Low-Speed Diesel Incident

Trying to describe an incident with a 8 cylinder low-speed diesel the other day but I’m missing some key details.

Here’s what I recall.

One night we got a high-temp alarm on one cylinder. The relief chief requested we reduce RPM which we did. Next morning I found out that he had the bridge reduce RPMs a couple more times but didn’t solve the issue.

Once the problem was understood we stopped and drifted while the fuel for that cylinder was cut off. We continued until favorable weather when we changed out the piston.

I can’t recall for sure, does that sound like a cracked piston? What high-temp alarm would that give? What are the risks of running with a cracked piston? What risks if any of running with one cylinder cut off (at reduced RPM).?

What’s the worst that can happen, a broken crankshaft? A grenaded torsional damper?

Sounds like one of those questions that should be addressed to the manufacturer if there is no guidance in the manuals.

1 Like

Maybe. It’d be helpful if we knew which high temp alarm it was if you can recall. I’ve seen high scav air temps for a cylinder that had broken rings. That was usually an intermittent alarm as the rings rotated. High scav air temps alarm caused by collapsed rings were usually not usually as intermittent. Both cases were treated in the manner that you described (reduce load, cut the cylinder).

As for running with the cylinder cut out, the manual usually has a section that details when/how to do it and what restrictions apply. The biggest issues will be with vibration and potential for increased stress on the crankshaft.

FWIW, we had an MAN tech ask to visit our ship for lunch during one port stay. He was in port working on a Chinese crewed ship and needed a break from their food. He said that the ship had experienced failures in 5 of the 8 cylinders and came in with only three cylinders.

1 Like

Yes, that’s the one thing I have no idea about, what alarm it was.

My understanding is that there should have been little ambiguity about the fact that it was a cracked piston.

From the relief chief’s experience as 1 A/E on his regular ship how ever he thought that the problem was high-temp from too high of a load and the issue would resolve from taking off a couple turns off.

The problem was not related to high-load and slowing down didn’t solve the issue.

Hearing high-temp on one cylinder I’d think exhaust temp. Maybe bearing temp, but high bearing temp would cause a stronger reaction than just dropping turns and cutting a cylinder.

Scav temp as @Louisd75 mentioned with cracked rings, but a cracked piston itself? Like a damaged piston crown? I’ve never seen a cracked piston, but that doesn’t seem like the kind of thing you’d want to keep running on. I once had a wrist pin loose and rubbing the cylinder wall, but surprisingly there was no indication before it was found on a scheduled piston pull.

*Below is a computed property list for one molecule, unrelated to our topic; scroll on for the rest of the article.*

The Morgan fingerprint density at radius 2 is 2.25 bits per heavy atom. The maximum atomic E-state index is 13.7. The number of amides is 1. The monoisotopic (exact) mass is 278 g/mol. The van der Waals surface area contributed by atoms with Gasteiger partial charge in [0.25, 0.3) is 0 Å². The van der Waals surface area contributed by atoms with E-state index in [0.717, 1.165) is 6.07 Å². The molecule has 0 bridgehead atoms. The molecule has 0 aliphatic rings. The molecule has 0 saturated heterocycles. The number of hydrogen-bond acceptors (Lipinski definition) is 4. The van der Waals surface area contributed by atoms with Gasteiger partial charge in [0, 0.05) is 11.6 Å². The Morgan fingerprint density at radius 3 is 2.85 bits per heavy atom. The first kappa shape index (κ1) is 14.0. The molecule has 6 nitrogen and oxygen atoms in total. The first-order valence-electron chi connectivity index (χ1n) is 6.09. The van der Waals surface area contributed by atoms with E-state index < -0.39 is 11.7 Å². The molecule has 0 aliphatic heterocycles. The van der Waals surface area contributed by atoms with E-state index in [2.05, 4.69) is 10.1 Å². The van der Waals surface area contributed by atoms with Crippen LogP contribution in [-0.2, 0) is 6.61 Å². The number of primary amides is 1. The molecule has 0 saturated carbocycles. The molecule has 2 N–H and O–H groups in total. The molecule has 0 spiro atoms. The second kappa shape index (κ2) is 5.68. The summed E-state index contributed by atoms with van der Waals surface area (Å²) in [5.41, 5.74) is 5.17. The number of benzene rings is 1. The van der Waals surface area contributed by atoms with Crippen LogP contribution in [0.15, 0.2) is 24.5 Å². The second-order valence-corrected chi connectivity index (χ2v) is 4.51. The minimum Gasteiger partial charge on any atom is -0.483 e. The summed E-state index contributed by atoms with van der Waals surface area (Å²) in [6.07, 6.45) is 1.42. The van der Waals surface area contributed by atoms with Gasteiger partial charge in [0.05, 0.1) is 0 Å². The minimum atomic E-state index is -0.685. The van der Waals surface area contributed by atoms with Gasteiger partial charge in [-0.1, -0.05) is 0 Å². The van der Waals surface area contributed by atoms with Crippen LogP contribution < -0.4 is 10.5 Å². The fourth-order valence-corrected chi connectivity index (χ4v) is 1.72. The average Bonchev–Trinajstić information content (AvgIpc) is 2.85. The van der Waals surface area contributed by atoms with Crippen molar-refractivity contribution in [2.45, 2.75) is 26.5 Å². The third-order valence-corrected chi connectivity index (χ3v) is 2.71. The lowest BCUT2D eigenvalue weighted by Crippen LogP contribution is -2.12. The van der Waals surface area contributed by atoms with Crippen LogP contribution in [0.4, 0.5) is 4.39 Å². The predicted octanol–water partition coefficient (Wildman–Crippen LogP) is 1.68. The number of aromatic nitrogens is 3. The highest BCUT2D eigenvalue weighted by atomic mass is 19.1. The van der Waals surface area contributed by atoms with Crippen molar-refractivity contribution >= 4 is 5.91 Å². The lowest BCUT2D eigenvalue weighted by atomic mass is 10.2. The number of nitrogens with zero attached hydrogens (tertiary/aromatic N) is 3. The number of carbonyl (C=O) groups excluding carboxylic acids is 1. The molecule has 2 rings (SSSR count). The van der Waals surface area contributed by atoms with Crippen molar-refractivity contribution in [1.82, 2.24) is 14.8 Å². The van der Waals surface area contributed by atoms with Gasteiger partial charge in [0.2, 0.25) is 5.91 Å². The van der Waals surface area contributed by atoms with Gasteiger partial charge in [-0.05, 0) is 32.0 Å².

If it was high exhaust temp you could have had a bad injector dumping too much fuel into the cylinder, in which case reducing RPM and cutting the fuel to that cylinder on a slow-speed I thought was standard practice. An inline slow-speed should be able to limp by down a cylinder without too much risk as long as LO is maintained, until you get to port and can tear into it.


Most (all?) slow speeds I’ve worked with do have instructions for cutting out a cylinder, some of them even two.

Yes, that’s right, a cracked piston crown.

That’s the issue, we did it at sea, in the North Pacific SW of Kodiak during a weather window with almost no sea or swell between low pressure systems. The job went OK but In hindsight I think we should have continued our transit to Japan and done the job in port.

1 Like

The initial alarm might have been high lube oil temp. Hot gases passing through the piston crown.

It’s my understanding that each cylinder has it’s own temp sensor.

Yeah, sometimes that type of work doesn’t turn out well a la M.V. Green Wave.

i would of suspected injector issue. Since it was still firing I’d think the casecase pressure would be spotted somewhere if it’s blowing past the piston?

1 Like

The chief was not familiar with the ship. He was sailing relief and on his regular ship, where he’d been 1 A/E, evidently it was routine to get high temp alarms (maybe high exhaust temp) and the cure was to take a off a couple turns

That didn’t sound right to me (we didn’t get high-temp alarms as a rule) and we made a couple phone calls ashore and we learned of the possibility of a cracked piston crown.

Chief and I learned this at the same time.

I could see a high temp for piston cooling oil in this case if it were combustion gas getting into the piston. You may even get a low piston cooling oil alarm if the gas was enough to interfere with the flow of oil. That’s not an alarm that I would try to treat by slowing down though; I’d be stopping.

On the newer MAN engines the piston cooling oil flow and temperature alarms are off of the same sensor and each cylinder has one.

1 Like

Different situation

We had a big high pressure system.

The thing was that the pulsing tachometer, sound and feeling from the unusual vibration of the ship and main engine made the relief chief feel uneasy. He felt intuitively that running with one cylinder shut down was much higher risk compared to the risk of changing in good conditions.

It seems now that the additional risk of running on 7 cylinders at reduced RPM was not really a significant factor.


yea, rough call. Those of us in seas where you have to maintain steerage!, My last ship up there had a fuel filter explode underway… no way to shut down and oiling a hot genset nearby was rather nerve wracking. fun times!!

1 Like